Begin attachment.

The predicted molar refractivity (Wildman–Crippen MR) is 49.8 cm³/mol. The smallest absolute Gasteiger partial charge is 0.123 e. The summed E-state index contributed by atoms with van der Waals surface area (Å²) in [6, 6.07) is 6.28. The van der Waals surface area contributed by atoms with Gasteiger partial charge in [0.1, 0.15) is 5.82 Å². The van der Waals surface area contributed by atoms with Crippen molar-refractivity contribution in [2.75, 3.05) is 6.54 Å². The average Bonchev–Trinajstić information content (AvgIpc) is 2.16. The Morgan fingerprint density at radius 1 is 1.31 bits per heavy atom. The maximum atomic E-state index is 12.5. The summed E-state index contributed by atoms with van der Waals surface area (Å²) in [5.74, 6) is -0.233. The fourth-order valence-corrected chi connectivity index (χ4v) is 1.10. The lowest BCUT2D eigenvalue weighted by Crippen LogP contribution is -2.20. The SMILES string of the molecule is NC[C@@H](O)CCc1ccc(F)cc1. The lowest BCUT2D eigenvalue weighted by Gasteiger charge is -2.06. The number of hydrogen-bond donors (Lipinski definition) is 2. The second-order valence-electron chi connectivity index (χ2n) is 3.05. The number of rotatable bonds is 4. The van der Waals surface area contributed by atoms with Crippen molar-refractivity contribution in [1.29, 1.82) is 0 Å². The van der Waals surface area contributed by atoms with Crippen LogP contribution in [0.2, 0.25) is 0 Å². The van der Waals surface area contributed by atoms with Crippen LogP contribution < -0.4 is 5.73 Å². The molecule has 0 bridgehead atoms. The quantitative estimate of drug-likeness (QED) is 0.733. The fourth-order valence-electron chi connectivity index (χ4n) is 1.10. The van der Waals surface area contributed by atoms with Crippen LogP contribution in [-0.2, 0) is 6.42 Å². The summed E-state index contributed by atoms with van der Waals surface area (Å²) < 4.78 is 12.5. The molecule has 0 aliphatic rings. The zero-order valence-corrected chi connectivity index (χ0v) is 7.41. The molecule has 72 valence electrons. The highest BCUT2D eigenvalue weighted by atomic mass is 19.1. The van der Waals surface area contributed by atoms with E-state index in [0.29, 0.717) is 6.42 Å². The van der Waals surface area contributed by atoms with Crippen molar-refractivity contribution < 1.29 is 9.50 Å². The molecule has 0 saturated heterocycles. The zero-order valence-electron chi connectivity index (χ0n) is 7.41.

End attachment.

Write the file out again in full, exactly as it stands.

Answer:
The predicted molar refractivity (Wildman–Crippen MR) is 49.8 cm³/mol. The smallest absolute Gasteiger partial charge is 0.123 e. The summed E-state index contributed by atoms with van der Waals surface area (Å²) in [6, 6.07) is 6.28. The van der Waals surface area contributed by atoms with Gasteiger partial charge in [0.1, 0.15) is 5.82 Å². The van der Waals surface area contributed by atoms with Crippen molar-refractivity contribution in [2.75, 3.05) is 6.54 Å². The average Bonchev–Trinajstić information content (AvgIpc) is 2.16. The Morgan fingerprint density at radius 1 is 1.31 bits per heavy atom. The maximum atomic E-state index is 12.5. The summed E-state index contributed by atoms with van der Waals surface area (Å²) in [5.74, 6) is -0.233. The fourth-order valence-corrected chi connectivity index (χ4v) is 1.10. The lowest BCUT2D eigenvalue weighted by Crippen LogP contribution is -2.20. The SMILES string of the molecule is NC[C@@H](O)CCc1ccc(F)cc1. The lowest BCUT2D eigenvalue weighted by Gasteiger charge is -2.06. The number of hydrogen-bond donors (Lipinski definition) is 2. The second-order valence-electron chi connectivity index (χ2n) is 3.05. The number of rotatable bonds is 4. The van der Waals surface area contributed by atoms with Crippen molar-refractivity contribution in [1.29, 1.82) is 0 Å². The van der Waals surface area contributed by atoms with Crippen LogP contribution in [0.2, 0.25) is 0 Å². The van der Waals surface area contributed by atoms with Crippen LogP contribution < -0.4 is 5.73 Å². The molecule has 0 bridgehead atoms. The quantitative estimate of drug-likeness (QED) is 0.733. The fourth-order valence-electron chi connectivity index (χ4n) is 1.10. The van der Waals surface area contributed by atoms with Crippen LogP contribution in [-0.2, 0) is 6.42 Å². The summed E-state index contributed by atoms with van der Waals surface area (Å²) < 4.78 is 12.5. The molecule has 0 aliphatic rings. The zero-order valence-corrected chi connectivity index (χ0v) is 7.41. The molecule has 72 valence electrons. The highest BCUT2D eigenvalue weighted by atomic mass is 19.1. The van der Waals surface area contributed by atoms with E-state index in [0.29, 0.717) is 6.42 Å². The van der Waals surface area contributed by atoms with Crippen molar-refractivity contribution < 1.29 is 9.50 Å². The molecule has 0 saturated heterocycles. The zero-order valence-electron chi connectivity index (χ0n) is 7.41.